Take a good look at your running form.  Chances are; you're probably using your ankle/calf a lot more than necessary when you run.  Arthur Lydiard used to classify runners as either a puller and a driver.  I think it's a little more than that but basically puller is the one who "pushes" the ground rather than "kicking" like a driver.  The kicking type (driver) would do fine on track or a hard surface like road or firm cross country.  But they can't run like crap over sandy area or loose gravel or snow because they try to kick and their feet keep sliding/slipping, consequently pulling your Achilles/calf muscles a lot more than necessary.  Shortening your strides is a good advice but, if you still continue to "kick" with shorter strides, it won't solve any issue.  You need to learn to "push" and, that way, you'll use more of your quads, hams and butts.

                                 

                                Lean against the wall and place your hands at shoulder level on the wall; look straight ahead, with your back straight, just keep pushing with your legs on the spot (unless you're so strong you can move the wall!) with your knees not too high up.  Try to "FEEL" how you can push the ground with all your legs, not just with your ankle/calf.  Get the feeling of push, push, push...  If you're flicking your feet backwards, you're kicking.  Your ankles won't even straighten too much.  Once you get the feel, bring that feeling outside and try to get short steps on the snow. Don't kick, or flick your feet.  Concentrate on pushing with your quads, hams and butts...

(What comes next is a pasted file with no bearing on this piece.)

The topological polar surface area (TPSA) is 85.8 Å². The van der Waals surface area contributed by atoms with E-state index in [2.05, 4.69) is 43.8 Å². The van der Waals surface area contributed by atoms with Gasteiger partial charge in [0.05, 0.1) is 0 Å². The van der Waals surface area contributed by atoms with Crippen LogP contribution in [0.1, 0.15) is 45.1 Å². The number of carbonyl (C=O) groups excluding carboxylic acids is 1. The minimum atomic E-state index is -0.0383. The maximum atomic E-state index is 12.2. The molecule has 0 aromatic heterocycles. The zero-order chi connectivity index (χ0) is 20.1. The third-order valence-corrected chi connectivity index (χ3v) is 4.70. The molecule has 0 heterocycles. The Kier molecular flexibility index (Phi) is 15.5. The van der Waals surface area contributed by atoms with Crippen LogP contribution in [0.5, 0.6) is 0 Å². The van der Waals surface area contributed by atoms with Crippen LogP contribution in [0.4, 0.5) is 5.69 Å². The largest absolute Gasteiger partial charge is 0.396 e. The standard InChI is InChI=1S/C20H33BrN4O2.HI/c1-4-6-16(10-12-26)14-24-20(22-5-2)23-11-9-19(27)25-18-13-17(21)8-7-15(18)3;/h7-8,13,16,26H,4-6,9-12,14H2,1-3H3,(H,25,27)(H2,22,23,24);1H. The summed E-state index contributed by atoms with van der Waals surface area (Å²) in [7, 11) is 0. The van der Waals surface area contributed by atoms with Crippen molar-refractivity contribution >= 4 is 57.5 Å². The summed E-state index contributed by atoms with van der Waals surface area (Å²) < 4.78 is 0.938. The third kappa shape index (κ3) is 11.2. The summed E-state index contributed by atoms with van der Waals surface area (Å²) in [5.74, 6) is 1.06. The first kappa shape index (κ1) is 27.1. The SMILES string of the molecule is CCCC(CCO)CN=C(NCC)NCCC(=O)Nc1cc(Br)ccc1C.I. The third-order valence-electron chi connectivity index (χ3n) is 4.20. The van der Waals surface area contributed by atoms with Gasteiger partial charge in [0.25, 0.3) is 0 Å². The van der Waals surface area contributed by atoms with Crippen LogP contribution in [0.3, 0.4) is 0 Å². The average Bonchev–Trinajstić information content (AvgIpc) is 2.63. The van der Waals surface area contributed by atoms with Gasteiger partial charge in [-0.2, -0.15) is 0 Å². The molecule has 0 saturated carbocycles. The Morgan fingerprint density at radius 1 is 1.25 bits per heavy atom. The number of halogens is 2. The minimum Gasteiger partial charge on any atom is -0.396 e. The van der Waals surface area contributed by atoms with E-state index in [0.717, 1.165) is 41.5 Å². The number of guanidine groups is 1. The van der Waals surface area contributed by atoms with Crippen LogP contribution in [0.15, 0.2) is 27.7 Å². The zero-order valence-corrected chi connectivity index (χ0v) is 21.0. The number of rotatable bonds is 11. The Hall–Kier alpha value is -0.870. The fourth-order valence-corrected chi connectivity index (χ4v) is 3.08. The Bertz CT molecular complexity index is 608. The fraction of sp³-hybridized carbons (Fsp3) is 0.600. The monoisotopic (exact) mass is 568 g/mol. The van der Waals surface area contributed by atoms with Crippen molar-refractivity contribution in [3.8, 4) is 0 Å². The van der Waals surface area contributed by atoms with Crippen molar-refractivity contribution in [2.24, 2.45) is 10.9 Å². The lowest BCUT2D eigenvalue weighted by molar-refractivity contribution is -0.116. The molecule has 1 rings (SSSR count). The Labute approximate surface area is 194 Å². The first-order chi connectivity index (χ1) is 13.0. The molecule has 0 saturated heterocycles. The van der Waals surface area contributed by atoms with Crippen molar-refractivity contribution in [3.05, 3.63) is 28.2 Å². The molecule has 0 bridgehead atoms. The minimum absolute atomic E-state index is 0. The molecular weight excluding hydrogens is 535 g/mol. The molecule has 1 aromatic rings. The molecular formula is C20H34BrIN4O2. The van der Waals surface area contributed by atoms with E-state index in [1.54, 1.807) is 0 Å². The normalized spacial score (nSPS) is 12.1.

We were up in Colorado and just got home last night.  We--myself, my wife and our daughter--all went for a nice jog to the coffee shop, had breakfast, took the bus back the day before yesterday.  All the roads are completely covered with snow and ice.  My daughter had been running for a couple of years but not in the condition like that and she asked me how to run on snow and ice.  Shoes with good traction helps; but this is actually a great opportunity to learn to land mid-foot, push with the entire leg, not just flicking your foot.  And keep it slow.

                                 

                                Every December I know I'm about to limp soon. When the snow falls, my first runs end up with strong pain in calf muscles (mostly soleus, I think). I can run on ice more or less comfortably, but it's the snow that makes me cut my normal distance from 15 to 5-8 kilometers. Cleats don't help. It's rather the unevenness of the snow than its slipperiness that brings the pain. What do you think might help me? Should I just run even less or even slower? Or is there some tricky special running form for the snow (like, no forefoot striking)? Or should I try to strengthen the soleus?

                                 

                                Thanks.